¶5 The decision of Atchley v. State, supra, is correct with reference to the interpretation of 47 O.S. § 11-903 [47-11-903], concerning "Negligent Homicide" resulting from "reckless driving"; and we do not disturb the decision reached by this Court in Ritchie v. Raines, supra; however, when a driver is proved to have been "intoxicated", that condition removes the charge from falling within the definition of negligent homicide; but we add, proof of intoxication means sufficient evidence to show beyond a reasonable doubt that the accused was under the influence of intoxicants to an extent that he was incapable of safely driving a motor vehicle. Such proof appears to have been presented in petitioner's trial.

¶6 Petitioner contends that insofar as Article IX, of the Oklahoma Highway Safety Code, defines both "Driving While Under the Influence of Intoxicants", and "Reckless Driving", it was the legislative intent that both offenses fall within the definition of "Negligent Homicide". We do not interpret the legislative intent in that manner.

¶7 47 O.S. § 11-901 [47-11-901](a), provides:

"It shall be deemed reckless driving for any person to drive a motor vehicle in a careless or wanton manner without regard for the safety of persons or property or in violation of the conditions contained in section 11-801."

¶8 Section 11-801 provides for "Basic Rule and Maximum Limits", which covers the careful and prudent manner of driving within the specified speed limits, under defined conditions. No where in either of the sections: § 11-801, or § 11-903, do we find special provisions or allowances being made for one driving under the influence of intoxicants.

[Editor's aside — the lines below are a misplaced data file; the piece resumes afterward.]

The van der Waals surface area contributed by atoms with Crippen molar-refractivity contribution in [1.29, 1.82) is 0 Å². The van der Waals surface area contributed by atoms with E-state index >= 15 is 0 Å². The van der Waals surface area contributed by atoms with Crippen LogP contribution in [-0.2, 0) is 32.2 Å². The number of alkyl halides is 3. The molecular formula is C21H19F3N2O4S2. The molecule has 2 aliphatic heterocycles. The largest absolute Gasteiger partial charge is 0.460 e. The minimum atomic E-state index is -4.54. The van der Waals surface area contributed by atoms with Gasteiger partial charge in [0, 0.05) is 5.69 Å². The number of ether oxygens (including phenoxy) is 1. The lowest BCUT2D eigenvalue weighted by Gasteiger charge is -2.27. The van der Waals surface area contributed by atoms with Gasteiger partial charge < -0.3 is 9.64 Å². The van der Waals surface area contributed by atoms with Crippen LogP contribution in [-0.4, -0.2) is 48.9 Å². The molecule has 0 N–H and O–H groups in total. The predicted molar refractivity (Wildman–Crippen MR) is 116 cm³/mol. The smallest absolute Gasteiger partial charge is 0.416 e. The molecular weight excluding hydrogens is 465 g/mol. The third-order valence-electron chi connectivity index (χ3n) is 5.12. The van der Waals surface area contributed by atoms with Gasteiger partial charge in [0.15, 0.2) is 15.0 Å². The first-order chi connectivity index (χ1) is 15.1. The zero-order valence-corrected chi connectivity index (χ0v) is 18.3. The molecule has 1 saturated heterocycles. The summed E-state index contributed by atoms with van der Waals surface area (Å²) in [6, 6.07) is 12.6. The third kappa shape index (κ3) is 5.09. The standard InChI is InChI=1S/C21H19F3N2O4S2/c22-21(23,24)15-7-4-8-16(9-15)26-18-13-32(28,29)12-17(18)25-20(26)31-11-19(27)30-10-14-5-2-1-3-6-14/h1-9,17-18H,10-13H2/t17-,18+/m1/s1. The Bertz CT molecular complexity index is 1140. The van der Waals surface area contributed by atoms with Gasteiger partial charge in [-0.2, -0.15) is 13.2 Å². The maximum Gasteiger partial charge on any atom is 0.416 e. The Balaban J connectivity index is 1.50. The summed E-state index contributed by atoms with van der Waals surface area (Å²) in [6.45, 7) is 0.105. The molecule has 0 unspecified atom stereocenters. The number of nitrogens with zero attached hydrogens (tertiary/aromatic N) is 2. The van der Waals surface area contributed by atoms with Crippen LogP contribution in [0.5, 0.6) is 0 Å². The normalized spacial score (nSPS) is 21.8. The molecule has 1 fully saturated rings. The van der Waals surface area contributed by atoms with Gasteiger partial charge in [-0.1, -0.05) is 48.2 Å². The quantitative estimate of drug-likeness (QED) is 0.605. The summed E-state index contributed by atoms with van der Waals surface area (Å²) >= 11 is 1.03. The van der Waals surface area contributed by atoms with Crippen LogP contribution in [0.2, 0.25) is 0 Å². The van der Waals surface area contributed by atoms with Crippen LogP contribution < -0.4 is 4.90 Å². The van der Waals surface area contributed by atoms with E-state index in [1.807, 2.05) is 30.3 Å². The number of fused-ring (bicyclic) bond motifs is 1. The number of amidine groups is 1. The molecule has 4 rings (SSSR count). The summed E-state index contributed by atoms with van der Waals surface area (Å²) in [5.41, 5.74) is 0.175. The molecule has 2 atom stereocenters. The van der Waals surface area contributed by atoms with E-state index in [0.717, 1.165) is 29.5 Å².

¶9 In reviewing the cases cited in Atchley v. State, supra, we find that each of those cases concerned negligent driving only, and none discussed the added condition of intoxication of the driver.

¶10 We are therefore of the opinion that if it had been the legislative intent to include the condition of intoxication in the definition of negligent homicide, section 11-903 would have provided: "Reckless disregard of the safety of others, as in this Article provided, the person so operating such vehicle shall be guilty of negligent homicide." But in the wisdom of the legislature, the definition of negligent homicide makes reference only to reckless driving.

¶11 We therefore hold, subject to sufficient proof of intoxication being available, a condition of intoxication takes the offense of homicide, resulting from an automobile accident, out of the definition of "Negligent Homicide" and a conviction for Manslaughter laid under 21 O.S. § 711 [21-711] will be sustained. To hold otherwise would be giving drunk drivers free license to commit further slaughter on the highways of Oklahoma at the price of a misdemeanor. We very much doubt that to be the intent of the Oklahoma Legislature.

¶12 Therefore, petitioner's writ of habeas corpus is hereby denied; and the Clerk of this Court is directed to reissue the Mandate in case No. A-14,767, within five (5) days of the date of this opinion.

¶13 Writ denied.

BUSSEY, P.J., concurs.

NIX, Judge (dissenting).

¶1 I am of the opinion that the law as laid down in Atchley v. State, supra, is likewise prevailing in the case at Bar; therefore, I cannot agree with my learned colleague.